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Business News/ Opinion / NSEL crisis exposes regulatory gaps

NSEL crisis exposes regulatory gaps

The regulatory role of exchanges must be dealt by an independent entity

Illustration: Jayachandran/MintPremium
Illustration: Jayachandran/Mint

The liquidity crisis at the National Spot Exchange Ltd (NSEL) raises troubling questions on commodity trading, the troublesome aspects of Indian finance and on the credibility of NSEL’s promoter, Financial Technologies India Ltd (FTIL).

The list of omissions and commissions is a long one and starts with the exemption the consumer affairs ministry granted to the bourse from the Forward Contracts (Regulation) Act (FCRA) when NSEL launched one-day forward contracts. The exemption from FCRA placed NSEL outside the jurisdiction of the commodity markets regulator, the Forward Markets Commission (FMC). This led to laxity in supervising the stocks of members. In many cases, contract settlements were delayed for more than a month, allowing the bourse to attract growing trading volumes from members who found in it an attractive financing option. After the government put an end to trading of long-dated contracts last month, it immediately triggered a payment crisis that is yet to be resolved.

In its latest directive on Wednesday, FMC has asked the bourse to liquidate stocks to settle the unmet claims of investors promptly. While this is a step in the right direction, this might not end the crisis. Several members seem to lack either the stocks or the assets to clear their dues. A Mint analysis of the balance sheets of the 24 members who owe NSEL money showed they lack the financial assets to cover their dues.

If the members indeed lack the wherewithal to pay up, the axe must fall both on the defaulters and the bourse, since it is the exchange’s responsibility to check the adequacy of stocks. Even if charges of fraud are proved to be false, the episode has irreparably dented the image of the FTIL group, the promoters of NSEL. The Jignesh Shah-led group had several run-ins with regulatory agencies over the past few years. The capital markets watchdog, the Securities and Exchange Board of India (Sebi) had said in a 2010 order that FTIL was not “fit and proper" to run a stock exchange. After an adverse court ruling against the Sebi order last year, the FTIL-promoted MCX-SX stock exchange finally received conditional approval to launch an equities trading platform. The recent turn of events has once again cast a dark shadow on the credibility of the group that runs India’s largest commodity bourse, MCX, and dominates the market for retail trading platforms in the country.

At the root of the crisis lies the government’s incoherent regulatory approach towards trading of commodities in general and agricultural commodities in particular. Oversight in commodity futures is weak because we do not have an autonomous regulator, and the existing regulator essentially functions in the manner of an under-staffed department of the Union government. A Bill to grant FMC autonomy has been hanging fire for several years now. Agri-commodity trading is on even thinner ice since it is subject to sudden bans and their reversals. This discourages serious investors from participating, affecting liquidity and price-discovery. While the government has taken some measures to promote spot markets (NSEL is a beneficiary of such moves), numerous other restrictions on agricultural trade has meant that the limited reform has benefited only a small class of traders rather than farmer-entrepreneurs, the intended beneficiaries of such reforms.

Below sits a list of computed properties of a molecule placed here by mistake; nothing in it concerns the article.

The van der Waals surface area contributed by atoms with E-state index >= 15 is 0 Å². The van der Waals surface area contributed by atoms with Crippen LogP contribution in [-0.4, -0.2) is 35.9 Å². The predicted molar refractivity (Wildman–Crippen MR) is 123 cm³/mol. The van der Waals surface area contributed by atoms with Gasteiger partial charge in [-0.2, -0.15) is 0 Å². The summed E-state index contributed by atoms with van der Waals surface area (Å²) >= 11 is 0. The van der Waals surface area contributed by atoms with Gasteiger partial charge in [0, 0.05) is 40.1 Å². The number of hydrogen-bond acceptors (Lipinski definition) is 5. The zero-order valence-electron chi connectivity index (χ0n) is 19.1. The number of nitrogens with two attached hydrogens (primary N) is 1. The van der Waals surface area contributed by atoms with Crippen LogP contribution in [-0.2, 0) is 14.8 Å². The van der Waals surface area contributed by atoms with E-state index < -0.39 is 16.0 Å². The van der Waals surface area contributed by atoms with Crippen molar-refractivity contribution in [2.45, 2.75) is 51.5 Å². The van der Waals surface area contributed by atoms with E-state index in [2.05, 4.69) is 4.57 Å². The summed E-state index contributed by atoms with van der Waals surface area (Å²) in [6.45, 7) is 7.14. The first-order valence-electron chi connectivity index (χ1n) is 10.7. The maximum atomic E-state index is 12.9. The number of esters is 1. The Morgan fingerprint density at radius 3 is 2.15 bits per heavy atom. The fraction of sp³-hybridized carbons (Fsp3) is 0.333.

In the absence of adequate regulations governing trades at NSEL, implicit trust of brokers among themselves and on the promoters of the bourse paved the way for the exchange to flourish, with growing participation from individual investors who were promised “assured returns" by some brokers. The role of informal ties has been a key driver of Indian credit and financial markets for the most part of our history, in the absence of credible institutional mechanisms to enforce contracts. The growth of the “badla" trades and the cartelization of BSE till the 1990s are two prominent examples where informal networks triumphed over formal contracts.

With the launch of the National Stock Exchange (NSE) and the setting up of Sebi levelling the playing field considerably, Indian finance has travelled a fair distance. Yet, as the latest crisis shows, we are still in transition and yet to evolve into an open order club where formal rules and laws outweigh informal networks. In such an environment, the exchange as a regulator provides a service that is almost akin to a public good, as former Reserve Bank of India (RBI) governor Bimal Jalan emphasized in his report on market infrastructure institutions.

Jalan may have erred on the side of caution while dealing with the issue of conflict of interest between the regulatory and commercial roles of an exchange but the caution he displayed was not unwarranted. Competition among exchanges is desirable but we can avoid a regulatory race to the bottom in a competitive exchange landscape only if the regulatory role of exchanges is taken over by a completely independent entity.

Is the government’s regulatory approach incoherent in nature? Tell us at

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Updated: 22 Aug 2013, 07:53 PM IST
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